Quick links to information for new members
The Practice Guide outlines the profession’s values and principles of medical practice. It provides assistance to the profession in determining its specific duties and the reasons for those duties. It also organizes our existing policies within a principled framework.
College Policies provide more specific guidance on issues, grounded in the values, principles and duties of medical professionalism. They also reflect relevant legal requirements found in legislation, regulation and by-laws.
The Infection Prevention and Control for Clinical Office Practice is a best practices document developed by The Provincial Infection Diseases Advisory Committee in collaboration with the CPSO.
Dialogue magazine will cross your desk four times a year, bringing you policy and regulatory updates that affect the practice of medicine.
The Find a Doctor database includes your name and details about your qualifications, practice location, registration history, hospital(s) privileges, and other information the CPSO is mandated to collect and make available to the public.
College members are permitted to establish a professional incorporation and practice medicine through their corporation. Application forms and further information are available under Incorporation Issuance and Renewal.
All physicians in Ontario are required to participate in Continuing Professional Development (CPD), which includes a self-assessment component and meets the requirements set by the Royal College of Physicians and Surgeons of Canada (RCPSC) or the College of Family Physicians of Canada (CFPC). Each year, the CPSO requires physicians to provide proof of their participation in a CPD program offered by the RCPSC; CFPC; or an alternative approved program.
Our physician and facility assessment programs reviewed more than 10,000 physicians during the past 30 years, leading to improvements to individual behaviours and practices. If you intend to perform procedures at an out-of-hospital premises, you must notify the College.
Introduction for Medical Residents
CPSO has a lot to offer its members. We’ve created a video overview of the five most significant areas of the College that are relevant to your transition to practice.
Hello Residents! My name is Dr. Sarah Reid, and today I am going to tell you about the College of Physicians and Surgeons of Ontario – or the CPSO - and the role we play in your medical career.
Before we get started, I want to congratulate you as you embark on your transition to practice. You’ve worked hard, made sacrifices and I know that you will continue to succeed as you move from residency into practice.
Today, you are going to learn about FIVE major areas of work done by the CPSO that are particularly relevant to your transition to practice: Our role and why we exist; the approach we take to regulating the practice of medicine; CPSO’s licencing and credentialing process; the role our polices play in your medical career; and finally, a quick look at our complaint and discipline processes.
Role of CPSO
So, what does the CPSO do?
The CPSO’s core mandate is to serve in the public interest by regulating the physicians of Ontario so YOU can deliver great care to the patients you serve – care that is recognized as among the best in the world.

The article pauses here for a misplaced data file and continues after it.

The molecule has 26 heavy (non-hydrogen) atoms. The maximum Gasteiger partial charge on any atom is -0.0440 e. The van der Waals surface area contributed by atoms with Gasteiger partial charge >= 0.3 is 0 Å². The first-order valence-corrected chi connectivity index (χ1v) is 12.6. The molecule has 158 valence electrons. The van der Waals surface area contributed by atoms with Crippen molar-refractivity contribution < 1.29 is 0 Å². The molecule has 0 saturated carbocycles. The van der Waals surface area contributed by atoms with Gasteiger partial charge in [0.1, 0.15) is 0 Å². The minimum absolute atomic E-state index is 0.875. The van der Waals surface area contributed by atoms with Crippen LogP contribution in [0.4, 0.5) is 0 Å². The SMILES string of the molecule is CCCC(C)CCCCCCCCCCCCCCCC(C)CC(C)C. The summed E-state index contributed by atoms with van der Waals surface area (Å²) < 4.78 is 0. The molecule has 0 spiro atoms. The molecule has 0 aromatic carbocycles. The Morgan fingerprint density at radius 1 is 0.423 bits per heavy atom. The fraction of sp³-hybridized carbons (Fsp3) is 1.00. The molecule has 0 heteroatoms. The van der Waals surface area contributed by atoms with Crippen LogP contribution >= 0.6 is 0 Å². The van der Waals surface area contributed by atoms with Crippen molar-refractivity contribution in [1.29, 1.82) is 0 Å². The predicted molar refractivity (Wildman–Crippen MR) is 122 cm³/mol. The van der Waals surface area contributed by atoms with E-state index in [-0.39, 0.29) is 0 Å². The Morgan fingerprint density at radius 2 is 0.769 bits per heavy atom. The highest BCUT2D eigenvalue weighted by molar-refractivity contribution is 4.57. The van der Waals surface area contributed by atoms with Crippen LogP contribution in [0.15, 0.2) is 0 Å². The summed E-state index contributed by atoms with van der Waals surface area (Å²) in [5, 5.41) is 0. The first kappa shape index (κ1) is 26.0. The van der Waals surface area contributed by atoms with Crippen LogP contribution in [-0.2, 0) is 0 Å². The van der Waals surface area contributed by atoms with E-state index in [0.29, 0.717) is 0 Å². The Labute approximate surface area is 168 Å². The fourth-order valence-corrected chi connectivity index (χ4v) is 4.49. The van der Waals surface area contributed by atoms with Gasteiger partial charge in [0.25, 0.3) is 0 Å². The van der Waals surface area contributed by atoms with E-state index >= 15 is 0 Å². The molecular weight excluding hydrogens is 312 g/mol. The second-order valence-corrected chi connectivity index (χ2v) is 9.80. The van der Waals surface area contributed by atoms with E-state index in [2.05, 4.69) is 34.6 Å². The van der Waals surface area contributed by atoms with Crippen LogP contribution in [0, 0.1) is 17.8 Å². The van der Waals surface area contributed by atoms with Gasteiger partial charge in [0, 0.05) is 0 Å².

The CPSO exists because of two pieces of legislation, the Regulated Health Professions Act and the Medicine Act. The legislation sets out HOW medicine must be regulated and establishes our public interest mandate.
The legislation says that medicine is a self-regulated profession, and that the CPSO must act first and foremost in the interest of the public.
It effectively codifies a social contract between physicians and the public, through the government through the legislation.
The CPSO Council is our governing body. It’s made up of an almost 50/50 split of physician and public members. There are 16 physicians from across the province who have been elected by their physician peers in each district, across the province, six appointed from Ontario’s medical schools, and 15 public members appointed by the provincial government.
In addition to setting the College’s strategic direction, developing policies, and measuring performance, Council members also sit on different committees.
Each of CPSO’s ten committees has its own specific regulatory focus, like the Registration Committee that assesses your credentials and grants license to practice medicines, and the Complaints and Discipline committees that respond to and investigate concerns raised by patients that pose a risk to the public.
While regulating the practice of medicine can be done in a number of ways, CPSO has chosen a “Right-Touch” approach to how we regulate.
What does this mean?
Right-touch regulation is based on a proper evaluation of risk, is proportionate and outcome-focused, and importantly, creates a framework in which medical professionalism can flourish and you can excel.
As your regulator, our role is to help steer and guide you toward the right actions, ensuring that quality care is provided
Licencing, Credentialing & the Public Register
An important part of transitioning from residency to practice is becoming a full member of the CPSO.
Being a member of the CPSO means you’re officially licenced by the College to practice medicine. You renew your membership every year during our annual renewal process.
In 2019, we had more than 43,000 members… and we registered more than 5,000 new physicians.
One of the main services CPSO provides to the public is access to our Public Register also known as Doctor Search, which contains information about all licensed physicians in Ontario.